Solar's future shines bright

Beyond the Curb


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In anticipation of a Father’s Day away from home, we decided to have an early celebration in green style, so to test drive an electric car we went. We scheduled a test drive of model X with the Orlando-Eatonville Tesla. Whoa! The car is just amazing and the idea of not ever needing an oil change or a tank of gas again is super attractive. In fact, what could be better than a zero emission car with reduced maintenance cost for life? Only that same car powered by solar energy — and that is probably not far from happening! 

From the demands for solar energy infrastructure investments to the research on transparent solar panels, we should soon be having solar chargers for car batteries, solar roads (solarroadways.com) that charge your car as you drive or even auto-recharging vehicles that use the sunlight that hits their own body structure and windows to recharge their battery. 

Richard Lunt, assistant professor at Michigan State University, is working on creating a transparent solar panel “to deploy solar energy in a non-intrusive way,” the kind of “solar harvesting surfaces that you do not even know are there. […] Researchers are confident that [this technology that uses transparent luminescent solar concentrator (TLSC)] can be scaled all the way from large industrial and commercial applications, down to consumer devices, while remaining affordable.” (ExtremeTech.com)

The future points to solar and Florida residents will have the chance to show their support to solar energy by voting YES on Amendment four that will be on the Aug. 30 primary ballot. If passed, that amendment will exempt renewable energy devices, including solar, from the tangible personal property tax as well as the assessed value solar systems on commercial property. So in support to solar, vote YES 4 The Sun.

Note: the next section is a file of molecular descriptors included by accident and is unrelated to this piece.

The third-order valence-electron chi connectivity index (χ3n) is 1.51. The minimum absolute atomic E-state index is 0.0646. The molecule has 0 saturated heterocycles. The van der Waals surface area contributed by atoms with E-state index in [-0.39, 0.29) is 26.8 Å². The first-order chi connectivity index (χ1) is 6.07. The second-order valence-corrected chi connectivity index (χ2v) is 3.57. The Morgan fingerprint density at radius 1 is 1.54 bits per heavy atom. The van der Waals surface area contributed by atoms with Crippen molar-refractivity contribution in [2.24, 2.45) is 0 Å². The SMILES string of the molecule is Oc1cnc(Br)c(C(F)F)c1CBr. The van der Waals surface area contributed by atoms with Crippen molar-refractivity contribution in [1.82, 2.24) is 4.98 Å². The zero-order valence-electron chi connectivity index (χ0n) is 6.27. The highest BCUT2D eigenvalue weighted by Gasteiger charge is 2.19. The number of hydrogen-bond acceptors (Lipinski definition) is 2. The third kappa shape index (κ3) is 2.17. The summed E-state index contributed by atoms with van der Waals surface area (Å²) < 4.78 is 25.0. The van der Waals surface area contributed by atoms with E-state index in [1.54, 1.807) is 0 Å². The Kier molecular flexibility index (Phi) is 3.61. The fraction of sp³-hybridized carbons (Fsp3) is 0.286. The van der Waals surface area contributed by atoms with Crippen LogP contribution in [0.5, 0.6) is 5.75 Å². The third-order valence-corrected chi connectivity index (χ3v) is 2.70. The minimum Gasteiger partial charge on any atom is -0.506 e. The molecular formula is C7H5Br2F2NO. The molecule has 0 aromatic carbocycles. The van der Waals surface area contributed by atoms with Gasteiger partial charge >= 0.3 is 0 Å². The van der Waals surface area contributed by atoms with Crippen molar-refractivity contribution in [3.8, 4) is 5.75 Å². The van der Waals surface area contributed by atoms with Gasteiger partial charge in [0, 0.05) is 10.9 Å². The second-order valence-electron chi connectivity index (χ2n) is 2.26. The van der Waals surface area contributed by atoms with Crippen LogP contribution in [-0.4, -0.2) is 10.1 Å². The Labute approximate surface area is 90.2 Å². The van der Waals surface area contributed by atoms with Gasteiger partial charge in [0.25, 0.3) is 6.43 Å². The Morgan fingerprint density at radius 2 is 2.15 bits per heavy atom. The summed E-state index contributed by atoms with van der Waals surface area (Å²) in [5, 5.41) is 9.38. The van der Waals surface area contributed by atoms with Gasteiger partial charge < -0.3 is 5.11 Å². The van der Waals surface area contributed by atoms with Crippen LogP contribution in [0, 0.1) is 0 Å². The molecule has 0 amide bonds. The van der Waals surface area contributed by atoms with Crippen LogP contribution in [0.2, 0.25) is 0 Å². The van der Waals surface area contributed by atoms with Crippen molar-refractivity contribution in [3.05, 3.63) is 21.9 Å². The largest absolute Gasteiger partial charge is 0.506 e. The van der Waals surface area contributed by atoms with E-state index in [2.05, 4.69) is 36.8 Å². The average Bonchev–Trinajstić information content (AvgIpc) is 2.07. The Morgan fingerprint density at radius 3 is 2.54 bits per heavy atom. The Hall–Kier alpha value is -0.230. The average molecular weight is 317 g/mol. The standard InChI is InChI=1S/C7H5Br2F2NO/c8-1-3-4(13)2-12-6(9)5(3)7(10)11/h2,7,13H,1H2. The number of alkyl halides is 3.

Solar energy has gotten investors’ attention, too. Mike Eckhart, Citigroup managing director, for example, has been paying attention to the market for a long time and declares that investing in renewable energy is good business. The market for renewables has grown so much that “in the last five years,” he says, “the cost of solar electricity dropped 80 percent and the cost of wind dropped 50 percent.” 

Eckhart is excited to see the change and explains why investing in manufacturing-oriented products is the way to go. In sum, resource-oriented products, like natural gas, are a bad investment since the more we use of it, the less we have left, and the higher their cost. Manufacturing-oriented products, like solar energy, are the opposite — the more we produce, the less they cost.

On top of that, there’s the impact of price volatility of resource-oriented products that “can have a negative effect on the economy, consumers, and the environment,” affirms the Union of Concerned Scientists (UCS), and Florida heavily (over 68 percent) relies on natural gas. 

Conservatives for Energy Freedom (CFEF) director Debbie Dooley also fears that “too much reliance on natural gas is risky for utility customers because the price is so volatile.” 

More and more organizations are realizing that, making them back investments in renewable energy.

In the meantime, Florida Power & Light (FPL), the third-largest electric utility company in the United States, is greatly investing in natural gas. It opened its Port Everglades gas-fired power plant this past April and has submitted a rate hike proposal to cover, among other things, investment of $1.3 billion toward a new natural gas-fired power plant. The company has also spent more than $4 million of its profits to support policies against maintaining or expanding rooftop solar development for customers. FPL investors may gain from those moves in the short run, but what about FPL’s more than 4.8 million customers? What about the environment?

As I now prepare to attend a Citizens’ Climate Lobby’s conference in Washington, D.C., I’m bringing those questions with me in hopes that more can be done to positively influence a trend that we’ve seen for too long. I’m sure changes need to happen because “change is the law of life. And those who look only to the past or present are certain to miss the future” — John F. Kennedy.